• Those who meant well behaved in the same way as those who meant badly.
  • When people are suspicious with you, you start being suspicious with them.
  • There was a thing called Heaven; but all the same they used to drink enormous quantities of alcohol.
  • I ate civilization. It poisoned me; I was defiled. And then,” he added in a lower tone, “I ate my own wickedness.”

Mass indoctrination is beliefs blindly accepted

  • People believe in God because they’ve been conditioned to.
  • We don’t want to change. Every change is a menace to stability.
  • One believes things because one has been conditioned to believe them.
  • It isn’t only art that is incompatible with happiness, it’s also science. Science is dangerous, we have to keep it most carefully chained and muzzled.
  • We are not our own any more than what we possess is our own. We did not make ourselves, we cannot be supreme over ourselves. We are not our own masters.
  • A really efficient totalitarian state would be one in which the all-powerful executive of political bosses and their army of managers control a population of slaves who do not have to be coerced, because they love their servitude.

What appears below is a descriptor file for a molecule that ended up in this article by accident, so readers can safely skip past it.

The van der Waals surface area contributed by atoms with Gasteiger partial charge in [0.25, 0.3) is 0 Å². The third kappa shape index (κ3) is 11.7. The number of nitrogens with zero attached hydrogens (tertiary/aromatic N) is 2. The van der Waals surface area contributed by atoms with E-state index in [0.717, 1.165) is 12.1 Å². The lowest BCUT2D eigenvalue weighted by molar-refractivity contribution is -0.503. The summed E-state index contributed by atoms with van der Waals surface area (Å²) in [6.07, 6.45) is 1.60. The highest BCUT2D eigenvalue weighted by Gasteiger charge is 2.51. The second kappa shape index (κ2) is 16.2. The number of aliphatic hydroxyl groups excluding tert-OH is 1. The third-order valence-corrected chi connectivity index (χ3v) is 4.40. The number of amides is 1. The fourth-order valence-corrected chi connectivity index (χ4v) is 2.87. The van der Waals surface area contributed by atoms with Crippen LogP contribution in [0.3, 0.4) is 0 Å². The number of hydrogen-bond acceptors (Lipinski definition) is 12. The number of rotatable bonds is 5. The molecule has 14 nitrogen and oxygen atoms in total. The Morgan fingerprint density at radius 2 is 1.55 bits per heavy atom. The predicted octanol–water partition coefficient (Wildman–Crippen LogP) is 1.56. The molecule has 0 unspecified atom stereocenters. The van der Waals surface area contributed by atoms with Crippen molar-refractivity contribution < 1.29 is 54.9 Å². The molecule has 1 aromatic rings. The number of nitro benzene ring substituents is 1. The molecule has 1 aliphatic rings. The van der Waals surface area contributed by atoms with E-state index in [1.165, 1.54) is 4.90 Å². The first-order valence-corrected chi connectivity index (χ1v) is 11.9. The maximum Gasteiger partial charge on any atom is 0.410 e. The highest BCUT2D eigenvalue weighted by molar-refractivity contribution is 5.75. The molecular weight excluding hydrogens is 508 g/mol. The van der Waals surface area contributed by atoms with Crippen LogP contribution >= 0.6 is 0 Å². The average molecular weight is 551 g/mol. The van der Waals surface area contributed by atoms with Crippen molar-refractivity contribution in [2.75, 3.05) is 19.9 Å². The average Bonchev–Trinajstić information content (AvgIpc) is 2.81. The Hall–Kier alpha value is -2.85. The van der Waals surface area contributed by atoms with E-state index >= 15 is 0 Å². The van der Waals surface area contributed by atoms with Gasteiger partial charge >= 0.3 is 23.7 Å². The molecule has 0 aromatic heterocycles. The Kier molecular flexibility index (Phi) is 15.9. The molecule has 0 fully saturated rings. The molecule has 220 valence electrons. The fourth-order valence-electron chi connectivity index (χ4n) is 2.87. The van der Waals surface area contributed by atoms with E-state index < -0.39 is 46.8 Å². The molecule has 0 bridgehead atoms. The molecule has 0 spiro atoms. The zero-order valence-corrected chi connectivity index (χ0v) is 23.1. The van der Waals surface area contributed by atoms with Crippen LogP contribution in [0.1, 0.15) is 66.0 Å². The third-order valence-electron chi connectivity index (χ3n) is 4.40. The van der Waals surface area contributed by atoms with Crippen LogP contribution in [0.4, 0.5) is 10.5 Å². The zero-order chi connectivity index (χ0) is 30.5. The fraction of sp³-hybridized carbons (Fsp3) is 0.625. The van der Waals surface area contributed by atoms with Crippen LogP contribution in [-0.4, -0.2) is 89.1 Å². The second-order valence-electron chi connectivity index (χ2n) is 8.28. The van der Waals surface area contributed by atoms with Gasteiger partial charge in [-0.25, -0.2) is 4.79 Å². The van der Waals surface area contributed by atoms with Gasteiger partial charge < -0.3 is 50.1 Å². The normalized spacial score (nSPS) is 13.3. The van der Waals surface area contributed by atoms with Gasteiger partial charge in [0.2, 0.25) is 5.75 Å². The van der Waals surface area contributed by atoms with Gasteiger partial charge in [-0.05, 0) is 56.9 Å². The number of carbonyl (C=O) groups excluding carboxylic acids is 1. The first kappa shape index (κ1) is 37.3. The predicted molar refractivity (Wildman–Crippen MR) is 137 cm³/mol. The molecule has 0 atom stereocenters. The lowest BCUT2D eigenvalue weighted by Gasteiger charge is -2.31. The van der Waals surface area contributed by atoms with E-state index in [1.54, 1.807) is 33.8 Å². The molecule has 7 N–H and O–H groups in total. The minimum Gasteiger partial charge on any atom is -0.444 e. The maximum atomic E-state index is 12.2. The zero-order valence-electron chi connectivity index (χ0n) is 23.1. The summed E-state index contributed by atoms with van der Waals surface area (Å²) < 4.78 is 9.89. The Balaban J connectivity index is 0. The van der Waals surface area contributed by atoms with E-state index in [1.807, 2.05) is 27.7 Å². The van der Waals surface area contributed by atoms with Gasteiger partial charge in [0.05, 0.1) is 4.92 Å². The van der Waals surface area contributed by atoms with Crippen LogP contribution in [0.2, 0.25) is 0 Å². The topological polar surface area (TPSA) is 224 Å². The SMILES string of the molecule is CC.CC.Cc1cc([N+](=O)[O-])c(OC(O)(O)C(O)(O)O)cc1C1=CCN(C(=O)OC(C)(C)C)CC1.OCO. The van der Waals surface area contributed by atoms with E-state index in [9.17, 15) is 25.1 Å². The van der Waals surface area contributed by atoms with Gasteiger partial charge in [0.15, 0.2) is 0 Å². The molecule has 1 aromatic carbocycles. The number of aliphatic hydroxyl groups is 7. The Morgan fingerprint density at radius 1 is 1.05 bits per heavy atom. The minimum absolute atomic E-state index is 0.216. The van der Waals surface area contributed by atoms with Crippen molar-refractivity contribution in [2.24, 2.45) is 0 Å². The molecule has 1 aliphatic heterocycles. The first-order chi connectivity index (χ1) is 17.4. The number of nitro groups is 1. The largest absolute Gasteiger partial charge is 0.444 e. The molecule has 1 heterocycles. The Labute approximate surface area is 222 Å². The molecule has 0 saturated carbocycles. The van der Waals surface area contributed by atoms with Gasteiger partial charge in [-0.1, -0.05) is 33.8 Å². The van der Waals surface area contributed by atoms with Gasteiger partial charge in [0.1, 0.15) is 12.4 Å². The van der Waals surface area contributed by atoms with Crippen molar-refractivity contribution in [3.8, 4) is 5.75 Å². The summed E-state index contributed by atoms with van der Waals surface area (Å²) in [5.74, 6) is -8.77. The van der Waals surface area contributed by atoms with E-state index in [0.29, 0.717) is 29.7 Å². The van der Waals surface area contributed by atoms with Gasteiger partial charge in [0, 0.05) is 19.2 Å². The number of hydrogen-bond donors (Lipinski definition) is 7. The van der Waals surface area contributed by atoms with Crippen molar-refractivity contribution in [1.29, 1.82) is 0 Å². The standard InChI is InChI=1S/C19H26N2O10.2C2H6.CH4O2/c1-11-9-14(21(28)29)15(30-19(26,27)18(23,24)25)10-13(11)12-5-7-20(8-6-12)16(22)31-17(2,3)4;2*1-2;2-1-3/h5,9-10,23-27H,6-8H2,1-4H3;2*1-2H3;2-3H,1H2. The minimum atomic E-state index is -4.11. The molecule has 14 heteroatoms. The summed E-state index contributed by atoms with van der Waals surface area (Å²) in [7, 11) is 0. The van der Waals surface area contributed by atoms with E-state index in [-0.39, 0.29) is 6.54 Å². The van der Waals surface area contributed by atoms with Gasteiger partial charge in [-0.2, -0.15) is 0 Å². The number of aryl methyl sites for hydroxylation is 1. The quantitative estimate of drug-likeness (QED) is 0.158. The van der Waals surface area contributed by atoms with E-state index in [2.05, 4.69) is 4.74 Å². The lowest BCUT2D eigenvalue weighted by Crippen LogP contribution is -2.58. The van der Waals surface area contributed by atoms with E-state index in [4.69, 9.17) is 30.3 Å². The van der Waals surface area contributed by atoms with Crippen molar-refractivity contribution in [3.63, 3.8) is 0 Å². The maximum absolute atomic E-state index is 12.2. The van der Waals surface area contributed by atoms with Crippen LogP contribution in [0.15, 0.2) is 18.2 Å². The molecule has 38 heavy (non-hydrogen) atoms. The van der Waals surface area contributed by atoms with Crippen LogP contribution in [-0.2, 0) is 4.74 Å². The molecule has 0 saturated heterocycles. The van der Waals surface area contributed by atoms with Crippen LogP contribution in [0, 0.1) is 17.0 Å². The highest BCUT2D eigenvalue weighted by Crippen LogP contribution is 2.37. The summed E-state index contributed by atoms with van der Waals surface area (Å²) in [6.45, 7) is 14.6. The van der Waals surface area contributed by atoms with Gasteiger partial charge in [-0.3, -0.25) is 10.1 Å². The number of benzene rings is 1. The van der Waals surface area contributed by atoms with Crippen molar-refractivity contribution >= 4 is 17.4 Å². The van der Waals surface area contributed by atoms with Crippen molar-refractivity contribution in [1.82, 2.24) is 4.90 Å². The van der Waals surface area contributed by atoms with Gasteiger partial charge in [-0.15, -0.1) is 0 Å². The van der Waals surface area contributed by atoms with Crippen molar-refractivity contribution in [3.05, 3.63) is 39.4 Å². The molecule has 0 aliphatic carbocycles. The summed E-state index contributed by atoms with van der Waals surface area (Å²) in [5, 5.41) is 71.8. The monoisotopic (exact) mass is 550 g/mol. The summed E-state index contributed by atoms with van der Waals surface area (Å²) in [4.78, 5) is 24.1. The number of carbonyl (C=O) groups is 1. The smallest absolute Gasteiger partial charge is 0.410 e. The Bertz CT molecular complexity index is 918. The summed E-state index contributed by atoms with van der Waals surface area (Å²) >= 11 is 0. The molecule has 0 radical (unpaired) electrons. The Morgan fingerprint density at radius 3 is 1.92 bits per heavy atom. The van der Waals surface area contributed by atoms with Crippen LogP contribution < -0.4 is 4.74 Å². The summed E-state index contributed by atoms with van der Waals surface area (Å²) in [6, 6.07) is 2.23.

Mass indoctrination desensitises civilisation to their innate humanity & beauty

  • Universal happiness keeps the wheels steadily turning, truth and beauty can’t.
  • Most human beings have an almost infinite capacity for taking things for granted.
  • In a word, they failed to take into account man’s almost infinite appetite for distractions.
  • Back to culture. Yes, actually to culture. You can’t consume much if you sit still and read books.
  • …most men and women will grow up to love their servitude and will never dream of revolution..
  • What’s the point of truth or beauty or knowledge when anthrax bombs are popping all around you?
  • …reality, however utopian, is something from which people feel the need of taking pretty frequent holidays….
  • Round pegs in square holes tend to have dangerous thoughts about the social system and tend to infect others with their discontents.

A consumer society generates waste rather than quality

  • Ending is better than mending.
  • The more stitches, the less riches.
  • To be excited is still to be unsatisfied.